As we know, schemes of arrangement are commonly used to implement change of control transactions involving widely held ASX listed targets. Gilbert + Tobin’s most recent review of takeover bids and scheme of arrangement transactions revealed that 55% of public market transactions with a value of over $50 million announced in 2012 were conducted by scheme of arrangement. 

The key advantages of schemes of arrangement when compared to takeover bids are widely recognised and include:

  • the “all or nothing” outcome of the scheme process – that is, at the scheme meeting, shareholders will either approve the scheme or reject it; and 
  • a(n arguably) lower approval threshold, being at least 75% of the votes cast at the scheme meeting as well as a majority in number of members present and voting.  Generally in a takeover, the acquisition of 90% of the target company’s securities is required before the bidder can proceed with compulsory acquisition; and
  • their inherent structural flexibility, which allows for a greater variety of transactions.

Once a decision to proceed by scheme of arrangement is made, the target and bidder will be faced with the procedural steps required to implement a scheme.  Implementing these steps requires compliance with strict notice period requirements and involves multiple attendances at Court.

Given these procedural requirements, it should come as no surprise that bidders and targets occasionally find that they have failed to comply with one (or more) of them during the scheme process. In such circumstances, targets and bidders have relied on the Court’s powers under the Corporations Act 2001 (Cth) (the Act) to cure the non-compliance.

Section 1322(2) of the Act gives the Court the power to excuse any “procedural irregularities”, including the absence of a quorum or defect, irregularity or deficiency of notice or time.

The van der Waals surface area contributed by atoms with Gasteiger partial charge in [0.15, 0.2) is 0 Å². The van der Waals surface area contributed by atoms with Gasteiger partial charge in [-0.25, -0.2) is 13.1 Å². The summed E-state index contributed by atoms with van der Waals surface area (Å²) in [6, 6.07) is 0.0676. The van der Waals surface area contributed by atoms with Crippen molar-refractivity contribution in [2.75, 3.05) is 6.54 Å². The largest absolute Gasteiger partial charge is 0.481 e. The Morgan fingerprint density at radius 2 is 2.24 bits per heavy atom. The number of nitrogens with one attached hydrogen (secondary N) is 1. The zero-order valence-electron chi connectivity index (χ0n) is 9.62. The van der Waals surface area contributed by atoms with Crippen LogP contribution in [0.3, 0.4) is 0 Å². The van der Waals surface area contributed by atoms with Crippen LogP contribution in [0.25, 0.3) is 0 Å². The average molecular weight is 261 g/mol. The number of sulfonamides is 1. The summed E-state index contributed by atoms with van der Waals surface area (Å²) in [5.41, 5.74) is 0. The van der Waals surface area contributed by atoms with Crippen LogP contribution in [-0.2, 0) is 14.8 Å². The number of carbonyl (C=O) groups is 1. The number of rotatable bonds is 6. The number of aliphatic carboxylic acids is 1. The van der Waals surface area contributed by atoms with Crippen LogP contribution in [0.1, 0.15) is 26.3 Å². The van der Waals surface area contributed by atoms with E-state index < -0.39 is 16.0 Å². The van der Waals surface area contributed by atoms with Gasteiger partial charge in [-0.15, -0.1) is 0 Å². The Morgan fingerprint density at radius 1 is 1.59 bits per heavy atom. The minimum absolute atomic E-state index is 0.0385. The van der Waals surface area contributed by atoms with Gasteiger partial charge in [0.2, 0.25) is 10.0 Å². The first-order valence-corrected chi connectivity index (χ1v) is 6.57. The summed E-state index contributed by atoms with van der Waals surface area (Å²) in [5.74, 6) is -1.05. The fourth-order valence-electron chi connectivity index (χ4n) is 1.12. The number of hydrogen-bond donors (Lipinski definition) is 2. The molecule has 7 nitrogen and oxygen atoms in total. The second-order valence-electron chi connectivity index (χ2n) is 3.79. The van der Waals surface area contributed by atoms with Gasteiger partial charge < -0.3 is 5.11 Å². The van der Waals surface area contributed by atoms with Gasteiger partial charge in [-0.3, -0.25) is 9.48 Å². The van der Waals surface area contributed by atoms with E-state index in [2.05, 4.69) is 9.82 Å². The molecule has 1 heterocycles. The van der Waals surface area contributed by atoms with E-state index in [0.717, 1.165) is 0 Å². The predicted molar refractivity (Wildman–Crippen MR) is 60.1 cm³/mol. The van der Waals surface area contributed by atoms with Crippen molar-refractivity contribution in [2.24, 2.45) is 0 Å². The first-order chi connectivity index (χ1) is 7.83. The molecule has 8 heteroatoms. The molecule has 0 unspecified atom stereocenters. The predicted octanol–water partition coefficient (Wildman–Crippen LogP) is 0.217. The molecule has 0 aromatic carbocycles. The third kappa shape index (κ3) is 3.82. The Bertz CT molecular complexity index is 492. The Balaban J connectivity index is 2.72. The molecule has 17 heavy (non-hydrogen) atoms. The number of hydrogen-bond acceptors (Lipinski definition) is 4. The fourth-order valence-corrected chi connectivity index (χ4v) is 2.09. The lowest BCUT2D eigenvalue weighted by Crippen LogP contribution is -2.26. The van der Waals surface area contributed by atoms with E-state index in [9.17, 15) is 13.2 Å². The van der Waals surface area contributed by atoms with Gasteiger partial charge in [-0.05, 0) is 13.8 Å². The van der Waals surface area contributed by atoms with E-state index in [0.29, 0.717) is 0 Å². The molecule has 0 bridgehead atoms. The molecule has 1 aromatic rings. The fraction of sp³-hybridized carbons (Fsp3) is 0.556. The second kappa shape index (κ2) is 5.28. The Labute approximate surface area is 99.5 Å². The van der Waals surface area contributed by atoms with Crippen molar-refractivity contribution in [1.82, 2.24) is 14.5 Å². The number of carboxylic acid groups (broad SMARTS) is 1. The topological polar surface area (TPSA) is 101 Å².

In addition to section 1322(2), targets and bidders may also have recourse to section 1322(4) of the Act, which gives the Court a wider power to, amongst other things, make an order:

  • declaring that any act, matter or thing purporting to have been done is not invalid by reason of a contravention of a provision of the Act or a provision of the constitution of a company (refer to section 1322(4)(a)); or
  • extending the period for doing any act, matter or thing (refer to section 1322(4)(d)).  

The following examples illustrate the Court’s reliance on these sections to overcome technical defects in the context of schemes of arrangement.

In Re Metals Exploration Ltd [2007] FCA 84, the target company breached the Act when it gave members only 27 days’ notice of the scheme meeting rather than the 28 days’ notice required. The Court, satisfied that the shorter notice had not caused substantial injustice, relied on section 1322(2) of the Act to cure the defect.

In Mincom Ltd v EAM Software Finance Pty Ltd (No 3) (2007) 64 ACSR 387, the Court relied upon section 1322(2) of the Act to address a breach of section 412(6) of the Act which occurred when a target company distributed the scheme document before ASIC had registered the explanatory statement.

In Re Uranium King Ltd (No 3) (2008) 67 ACSR 513, the Court relied upon section 1322(4)(a) of the Act to address notices advertising the date of the final court hearing which were inconsistent with Form 6 of the Federal Court (Corporations) Rules 2000 and breached rule 3.4(b) of the Federal Court (Corporations) Rules 2000, which required at least 5 days’ notice of the final court hearing. The Court noted that the company had acted in good faith and that there was no prejudice in granting the relief.

The recent decision of Weinstock v Beck [2013] HCA 14 (Weinstock), (a decision outside the context of a scheme of arrangement) emphasised and confirmed the broad powers of the Court to make an order under section 1322(4)(a). The High Court found that section 1322(4)(a) should not be construed “by making implications or imposing limitations which are not found in express words”. The High Court unanimously agreed that it is not relevant whether the act purporting to have been validly done under the Act and the company’s constitution could possibly have been done in accordance with the Act and that constitution – there is no implied limitation to the remedial function of section 1322(4)(a).

Section 1322(2) and 1322(4) and the Court’s interpretation of these sections, as illustrated above and most recently in the case of Weinstock, reflect the legislature’s acknowledgment that mistakes will happen in the context of schemes of arrangement and corporate governance more generally and provided that there has been no substantial injustice caused to third parties, the Court has the power to intervene and provide a solution.